A Credit to Lab Accreditation
When the Vermont Forensics Laboratory (VFL) moved into their new lab, their first goal was to get their blood alcohol system nationally accredited.
When a sample tests positive for drugs in a forensics lab, those test results may be needed at court when the case goes to trial. And if the lab performing those tests is not accredited, it is easier for the defense to argue for laboratory incompetence—potentially leading to the dismissal of the sample and with it the case against the defendant.
In 2016, the VFL had multiple test results from blood alcohol level analysis thrown out in court. Due to the VFL’s lack of accreditation, about 30 DUI cases were dismissed.1
The VFL first sought to gain ISO17025 accreditation, which certifies a lab’s competency to carry out tests and perform calibrations.2 They earned it for blood alcohol testing in 2015 with the help of their PerkinElmer HS-GC blood alcohol system: the Clarus 580 and HT3 Headspace.
Then in 2019, the VFL was able to earn accreditation in the calibration of their breath alcohol testing: an achievement a handful of labs have.
Their breath alcohol system is calibrated with the PerkinElmer Clarus 580 with an HT3 Headspace. A solution of ethanol and water is used to conduct an artificial breath test using the Clarus and the results can be compared to the known alcohol content of the test—ensuring the VFL’s confidence in their Intox DMT.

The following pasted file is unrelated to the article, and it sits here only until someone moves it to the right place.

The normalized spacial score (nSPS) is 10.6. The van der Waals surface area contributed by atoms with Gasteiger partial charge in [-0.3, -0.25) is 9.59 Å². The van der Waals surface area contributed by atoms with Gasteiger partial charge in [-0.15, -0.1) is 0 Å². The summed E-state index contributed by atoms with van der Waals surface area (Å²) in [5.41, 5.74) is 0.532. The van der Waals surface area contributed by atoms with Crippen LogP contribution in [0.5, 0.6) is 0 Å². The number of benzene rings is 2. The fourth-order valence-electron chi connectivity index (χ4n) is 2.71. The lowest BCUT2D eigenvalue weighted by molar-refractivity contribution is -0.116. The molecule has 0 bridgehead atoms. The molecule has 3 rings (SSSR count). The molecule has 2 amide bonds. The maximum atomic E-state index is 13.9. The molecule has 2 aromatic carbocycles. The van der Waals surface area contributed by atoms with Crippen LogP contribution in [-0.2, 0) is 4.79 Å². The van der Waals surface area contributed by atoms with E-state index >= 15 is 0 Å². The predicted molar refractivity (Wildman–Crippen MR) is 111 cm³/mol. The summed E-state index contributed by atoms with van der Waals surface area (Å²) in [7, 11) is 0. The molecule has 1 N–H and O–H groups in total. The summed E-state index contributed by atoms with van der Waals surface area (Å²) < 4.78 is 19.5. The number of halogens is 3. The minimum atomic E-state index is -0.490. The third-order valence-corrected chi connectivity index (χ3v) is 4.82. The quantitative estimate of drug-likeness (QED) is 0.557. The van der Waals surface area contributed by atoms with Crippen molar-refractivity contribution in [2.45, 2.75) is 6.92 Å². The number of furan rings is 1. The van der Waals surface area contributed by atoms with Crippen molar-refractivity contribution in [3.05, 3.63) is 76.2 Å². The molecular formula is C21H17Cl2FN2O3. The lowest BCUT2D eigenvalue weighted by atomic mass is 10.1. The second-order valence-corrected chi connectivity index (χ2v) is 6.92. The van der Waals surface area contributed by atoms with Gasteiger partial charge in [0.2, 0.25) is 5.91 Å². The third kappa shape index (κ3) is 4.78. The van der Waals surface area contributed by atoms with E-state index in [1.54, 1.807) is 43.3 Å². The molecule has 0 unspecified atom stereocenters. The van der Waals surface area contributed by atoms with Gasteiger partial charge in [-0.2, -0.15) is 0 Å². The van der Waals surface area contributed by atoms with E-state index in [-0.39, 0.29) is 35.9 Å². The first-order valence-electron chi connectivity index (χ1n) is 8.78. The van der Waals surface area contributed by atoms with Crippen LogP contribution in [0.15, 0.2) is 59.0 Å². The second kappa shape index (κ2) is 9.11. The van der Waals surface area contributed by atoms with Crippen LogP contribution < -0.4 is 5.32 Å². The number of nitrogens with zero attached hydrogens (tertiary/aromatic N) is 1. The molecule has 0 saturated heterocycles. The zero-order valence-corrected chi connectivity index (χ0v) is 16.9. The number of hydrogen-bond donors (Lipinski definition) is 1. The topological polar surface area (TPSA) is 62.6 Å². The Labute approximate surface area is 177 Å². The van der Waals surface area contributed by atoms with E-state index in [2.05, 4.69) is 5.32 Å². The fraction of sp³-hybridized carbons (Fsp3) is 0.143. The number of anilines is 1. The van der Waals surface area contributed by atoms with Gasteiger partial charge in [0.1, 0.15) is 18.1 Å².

Learn about how the VFL was able to earn accreditation and gain the confidence of the courts.
- Davis, Mark. “Zero Tolerance: Judge’s Decision Threatens the Use of DUI Evidence.” Seven Days. https://www.sevendaysvt.com/vermont/zero-tolerance-judges-decision-threatens-the-use-of-dui-evidence/Content?oid=3377392. Accessed December 23, 2020.
- International Organization for Standardization. “ISO/IEC 17025:2005 General requirements for the competence of testing and calibration laboratories.” https://www.iso.org/standard/39883.html. Accessed December 23, 2020.